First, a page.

Which testing method to use?
Due to its simplicity and robustness, MIPS uses the vertical drop to an angled impact surface method.
Why don’t you include a neck in your tests?
In current test methods, the head either falls unrestrained onto the impact surface (European test standards) or is constrained to a monorail via a rigid arm attached to the head (US test standards). These two methods can be said to represent the extremes of the scale. Sitting somewhere in the middle is the normal situation, in which the neck constrains the head.
One option instead of designing a test without a neck could be to attach an experimental neck (like the HIII neck) to the vertical sled in a monorail helmet test rig. But to design an oblique test method, questions remain as to whether the neck will affect the measured translational and angular accelerations in the dummy head. It is clear that the neck restrains the head and that it will, at some time, rotate around a point in the neck, or even lower down in the thoracic region.
Earlier studies like the COST 327 study, have shown that the amplitude of the angular acceleration is affected by the neck. Helmeted full body Hybrid III dummies were dropped onto an angled surface and compared to free-falling helmeted head forms. The results showed that the angular acceleration differed in amplitude by about 20%.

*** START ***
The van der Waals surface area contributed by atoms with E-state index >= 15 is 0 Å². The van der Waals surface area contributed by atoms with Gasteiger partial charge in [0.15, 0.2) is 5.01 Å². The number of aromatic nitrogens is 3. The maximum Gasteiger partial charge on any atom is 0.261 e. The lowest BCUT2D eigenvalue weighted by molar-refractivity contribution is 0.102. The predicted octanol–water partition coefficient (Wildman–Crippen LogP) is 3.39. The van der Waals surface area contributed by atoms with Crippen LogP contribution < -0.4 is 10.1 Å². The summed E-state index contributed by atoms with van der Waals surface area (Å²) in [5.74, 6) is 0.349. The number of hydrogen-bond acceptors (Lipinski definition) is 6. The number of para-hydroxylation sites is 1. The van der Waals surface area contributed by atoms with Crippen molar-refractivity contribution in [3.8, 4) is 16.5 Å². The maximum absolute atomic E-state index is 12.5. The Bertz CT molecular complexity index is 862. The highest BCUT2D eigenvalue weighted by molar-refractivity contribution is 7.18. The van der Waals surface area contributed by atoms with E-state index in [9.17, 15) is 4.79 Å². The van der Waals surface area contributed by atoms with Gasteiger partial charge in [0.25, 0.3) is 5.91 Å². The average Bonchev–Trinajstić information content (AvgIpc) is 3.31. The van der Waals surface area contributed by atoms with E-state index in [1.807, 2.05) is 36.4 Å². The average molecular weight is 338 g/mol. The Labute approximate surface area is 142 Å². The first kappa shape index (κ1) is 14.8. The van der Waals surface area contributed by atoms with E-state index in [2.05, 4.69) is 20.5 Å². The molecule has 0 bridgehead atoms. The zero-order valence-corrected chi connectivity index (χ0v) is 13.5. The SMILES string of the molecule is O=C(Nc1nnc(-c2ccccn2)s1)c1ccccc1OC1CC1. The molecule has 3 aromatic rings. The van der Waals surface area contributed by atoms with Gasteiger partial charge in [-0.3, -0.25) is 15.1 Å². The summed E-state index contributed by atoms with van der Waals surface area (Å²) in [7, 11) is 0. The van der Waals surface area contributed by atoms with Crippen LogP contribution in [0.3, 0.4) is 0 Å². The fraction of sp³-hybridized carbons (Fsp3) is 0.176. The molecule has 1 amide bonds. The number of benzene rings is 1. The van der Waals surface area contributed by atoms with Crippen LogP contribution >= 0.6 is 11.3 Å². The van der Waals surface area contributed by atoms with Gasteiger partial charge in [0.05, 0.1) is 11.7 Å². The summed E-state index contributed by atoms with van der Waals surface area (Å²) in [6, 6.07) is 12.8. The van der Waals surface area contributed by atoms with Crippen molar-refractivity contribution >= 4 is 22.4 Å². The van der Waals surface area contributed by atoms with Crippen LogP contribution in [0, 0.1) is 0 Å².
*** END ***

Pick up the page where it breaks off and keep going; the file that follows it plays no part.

Studies with and
Beusenberg et al. (2001) presented a numerical study on helmet-to-helmet impacts simulating American football accidents. It concluded that the neck did indeed change the characteristics of the angular acceleration comparing impacts with and without a neck. In the study by Beusenberg, however, the impacts were close to a radial impact to the helmet, where the neck is the only cause for the rotation of the head, i.e. there was no or little tangential component in the impact.
Ghajari et al. (2012) showed that the angular acceleration components could differ by as much as 40% when comparing a helmet impact with the full body and the head only. In this study, Ghajari used the THUMS finite element model and simulated an oblique impact on the lateral (temporal) portion of the helmet. Ghajari proposed changing the inertial properties of the head to compensate for the neck and the body if using only the head in an oblique impact test.